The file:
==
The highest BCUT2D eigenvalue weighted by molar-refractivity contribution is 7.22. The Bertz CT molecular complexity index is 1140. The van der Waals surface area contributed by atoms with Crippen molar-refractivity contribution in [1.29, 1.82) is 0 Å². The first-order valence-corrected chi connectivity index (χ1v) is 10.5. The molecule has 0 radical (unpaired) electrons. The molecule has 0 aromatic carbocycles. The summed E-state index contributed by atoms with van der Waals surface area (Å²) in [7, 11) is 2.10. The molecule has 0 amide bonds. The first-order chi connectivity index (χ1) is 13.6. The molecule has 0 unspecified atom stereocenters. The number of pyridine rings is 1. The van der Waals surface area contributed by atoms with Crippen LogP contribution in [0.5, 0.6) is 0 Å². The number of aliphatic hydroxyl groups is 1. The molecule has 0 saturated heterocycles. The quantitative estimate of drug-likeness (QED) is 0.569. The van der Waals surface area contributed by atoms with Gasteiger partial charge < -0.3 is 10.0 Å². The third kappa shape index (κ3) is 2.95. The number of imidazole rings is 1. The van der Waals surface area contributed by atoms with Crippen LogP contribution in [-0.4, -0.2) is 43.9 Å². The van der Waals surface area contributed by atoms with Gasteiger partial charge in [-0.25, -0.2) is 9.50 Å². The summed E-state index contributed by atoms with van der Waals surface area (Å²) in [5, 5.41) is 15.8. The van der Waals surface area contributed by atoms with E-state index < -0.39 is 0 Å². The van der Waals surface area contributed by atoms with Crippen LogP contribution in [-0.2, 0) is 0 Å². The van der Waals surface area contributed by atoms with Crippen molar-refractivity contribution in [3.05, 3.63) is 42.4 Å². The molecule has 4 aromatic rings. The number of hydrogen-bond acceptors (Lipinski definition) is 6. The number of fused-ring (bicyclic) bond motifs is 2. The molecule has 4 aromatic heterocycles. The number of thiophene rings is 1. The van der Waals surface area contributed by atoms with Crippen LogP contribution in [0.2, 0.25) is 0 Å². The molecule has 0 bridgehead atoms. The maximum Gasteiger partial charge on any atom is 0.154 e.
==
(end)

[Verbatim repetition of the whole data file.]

The highest BCUT2D eigenvalue weighted by molar-refractivity contribution is 7.22. The Bertz CT molecular complexity index is 1140. The van der Waals surface area contributed by atoms with Crippen molar-refractivity contribution in [1.29, 1.82) is 0 Å². The first-order valence-corrected chi connectivity index (χ1v) is 10.5. The molecule has 0 radical (unpaired) electrons. The molecule has 0 aromatic carbocycles. The summed E-state index contributed by atoms with van der Waals surface area (Å²) in [7, 11) is 2.10. The molecule has 0 amide bonds. The first-order chi connectivity index (χ1) is 13.6. The molecule has 0 unspecified atom stereocenters. The number of pyridine rings is 1. The van der Waals surface area contributed by atoms with Crippen LogP contribution in [0.5, 0.6) is 0 Å². The number of aliphatic hydroxyl groups is 1. The molecule has 0 saturated heterocycles. The quantitative estimate of drug-likeness (QED) is 0.569. The van der Waals surface area contributed by atoms with Gasteiger partial charge < -0.3 is 10.0 Å². The third kappa shape index (κ3) is 2.95. The number of imidazole rings is 1. The van der Waals surface area contributed by atoms with Crippen LogP contribution in [-0.4, -0.2) is 43.9 Å². The van der Waals surface area contributed by atoms with Gasteiger partial charge in [-0.25, -0.2) is 9.50 Å². The summed E-state index contributed by atoms with van der Waals surface area (Å²) in [5, 5.41) is 15.8. The van der Waals surface area contributed by atoms with E-state index < -0.39 is 0 Å². The van der Waals surface area contributed by atoms with Crippen LogP contribution in [-0.2, 0) is 0 Å². The van der Waals surface area contributed by atoms with Crippen molar-refractivity contribution in [3.05, 3.63) is 42.4 Å². The molecule has 4 aromatic rings. The number of hydrogen-bond acceptors (Lipinski definition) is 6. The number of fused-ring (bicyclic) bond motifs is 2. The molecule has 4 aromatic heterocycles. The number of thiophene rings is 1. The van der Waals surface area contributed by atoms with Crippen LogP contribution in [0.2, 0.25) is 0 Å². The molecule has 0 bridgehead atoms. The maximum Gasteiger partial charge on any atom is 0.154 e.